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Kingdom Hearts 3D [Dream Drop Distance] - 3DS Review

Game Info
Kingdom Hearts 3D [Dream Drop Distance]

3DS | SQUARE ENIX | 1 Player | Out Now
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Review
10th August 2012; By Patrick

Imagine, if you will, that you decide to make a cake. Something goes wrong in the mixture, but you decide to cut your losses and put it in the oven to see how it turns out. You wait for a while and remove it, and it looks like it should -- until you start to bite into it. Your fork sinks through it like nothing is there, until about two-thirds of the way in where it simply stops. You keep trying, but it's so dense that it's almost impenetrable. In a way, this is a perfect representation of the story in
Kingdom Hearts 3D [Dream Drop Distance].

    3D is the seventh iteration in the series to come out in North America, and marks the 10th anniversary of the series. If you think that the series might be saturated, here's a list of games released in Japan: Kingdom Hearts, Kingdom Hearts Final Mix, Kingdom Hearts Chain of Memories, Kingdom Hearts II, Kingdom Hearts II: Final Mix+, Kingdom Hearts 358/2 Days, Kingdom Hearts Mobile, Kingdom Hearts Coded, Kingdom Hearts Birth by Sleep, Kingdom Hearts Re: Coded, Kingdom Hearts Birth by Sleep: Final Mix, and Kingdom Hearts 3D. It's the twelfth entry to the series in ten years, unless you count Re: Chain of Memories, the PS2 remake of Chain of Memories that launched as part of Kingdom Hearts II: Final Mix+, in which case it would be the thirteenth. And among the thirteen titles, there has not been a Kingdom Hearts III. A lot of people are growing impatient with these so-called "side stories", but my problem is different. They have used a lot of these to needlessly complicate the main story, to the point where 3D becomes almost incomprehensible for those who haven't done their homework and played the previous entries in the series.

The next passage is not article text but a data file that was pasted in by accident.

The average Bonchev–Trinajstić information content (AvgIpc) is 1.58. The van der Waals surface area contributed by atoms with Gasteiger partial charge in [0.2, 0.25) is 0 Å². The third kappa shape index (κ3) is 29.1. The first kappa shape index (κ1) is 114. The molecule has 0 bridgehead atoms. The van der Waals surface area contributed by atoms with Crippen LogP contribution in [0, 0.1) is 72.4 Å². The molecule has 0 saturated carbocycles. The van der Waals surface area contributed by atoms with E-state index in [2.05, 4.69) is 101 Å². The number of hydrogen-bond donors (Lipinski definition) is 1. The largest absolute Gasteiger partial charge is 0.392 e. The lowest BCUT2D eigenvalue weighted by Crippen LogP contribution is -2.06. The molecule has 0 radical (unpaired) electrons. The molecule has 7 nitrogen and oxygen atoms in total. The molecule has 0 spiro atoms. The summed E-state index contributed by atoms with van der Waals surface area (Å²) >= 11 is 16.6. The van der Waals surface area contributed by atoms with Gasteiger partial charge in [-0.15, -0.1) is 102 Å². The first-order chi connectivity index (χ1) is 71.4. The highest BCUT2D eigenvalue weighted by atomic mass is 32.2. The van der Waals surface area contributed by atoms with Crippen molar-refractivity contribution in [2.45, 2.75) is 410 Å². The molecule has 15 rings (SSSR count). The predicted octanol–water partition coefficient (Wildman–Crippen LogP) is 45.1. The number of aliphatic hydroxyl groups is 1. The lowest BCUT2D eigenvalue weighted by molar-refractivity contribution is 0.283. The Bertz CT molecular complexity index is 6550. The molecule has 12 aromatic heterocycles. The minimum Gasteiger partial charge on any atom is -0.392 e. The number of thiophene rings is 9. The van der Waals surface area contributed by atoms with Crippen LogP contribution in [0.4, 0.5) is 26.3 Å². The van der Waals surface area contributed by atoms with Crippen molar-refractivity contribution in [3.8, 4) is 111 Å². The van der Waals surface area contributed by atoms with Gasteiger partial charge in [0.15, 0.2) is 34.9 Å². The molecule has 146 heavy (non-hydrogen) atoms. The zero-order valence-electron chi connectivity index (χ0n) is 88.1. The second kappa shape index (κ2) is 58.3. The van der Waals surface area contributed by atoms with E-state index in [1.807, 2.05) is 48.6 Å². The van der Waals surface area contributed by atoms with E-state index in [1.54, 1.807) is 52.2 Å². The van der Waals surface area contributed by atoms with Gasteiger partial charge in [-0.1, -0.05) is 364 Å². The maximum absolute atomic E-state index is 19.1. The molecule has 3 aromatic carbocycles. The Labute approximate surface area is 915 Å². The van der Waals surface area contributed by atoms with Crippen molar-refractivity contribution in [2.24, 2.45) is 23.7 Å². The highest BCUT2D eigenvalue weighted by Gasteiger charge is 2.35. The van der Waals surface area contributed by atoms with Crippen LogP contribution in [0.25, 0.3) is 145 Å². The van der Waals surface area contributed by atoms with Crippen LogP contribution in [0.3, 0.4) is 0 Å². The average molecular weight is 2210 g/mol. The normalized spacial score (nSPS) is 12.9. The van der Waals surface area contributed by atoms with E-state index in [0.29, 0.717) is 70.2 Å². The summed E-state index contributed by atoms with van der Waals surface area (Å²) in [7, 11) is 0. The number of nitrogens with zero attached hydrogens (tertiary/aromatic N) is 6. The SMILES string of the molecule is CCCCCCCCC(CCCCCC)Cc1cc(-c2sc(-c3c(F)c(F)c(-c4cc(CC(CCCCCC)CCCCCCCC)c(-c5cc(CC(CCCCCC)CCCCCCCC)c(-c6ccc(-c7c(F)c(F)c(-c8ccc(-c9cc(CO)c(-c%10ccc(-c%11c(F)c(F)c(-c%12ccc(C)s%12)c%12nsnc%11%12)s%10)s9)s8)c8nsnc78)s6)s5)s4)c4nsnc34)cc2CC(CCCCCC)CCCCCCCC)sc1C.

The game provides Chronicles at certain points in the game that serve as refreshers on the plots of previous games in an effort to alleviate these concerns. Unfortunately, it's pulled off relatively poorly. It literally just gives you what is effectively an essay, pulling you out of the game in a huge way. Not only that, but it's also confusing, and expects you to know the Kingdom Hearts event timeline ahead of time. And to top it all off, the way it tells you the story isn't as good as what the games themselves do, but is enough to make your playing the other games significantly less enjoyable.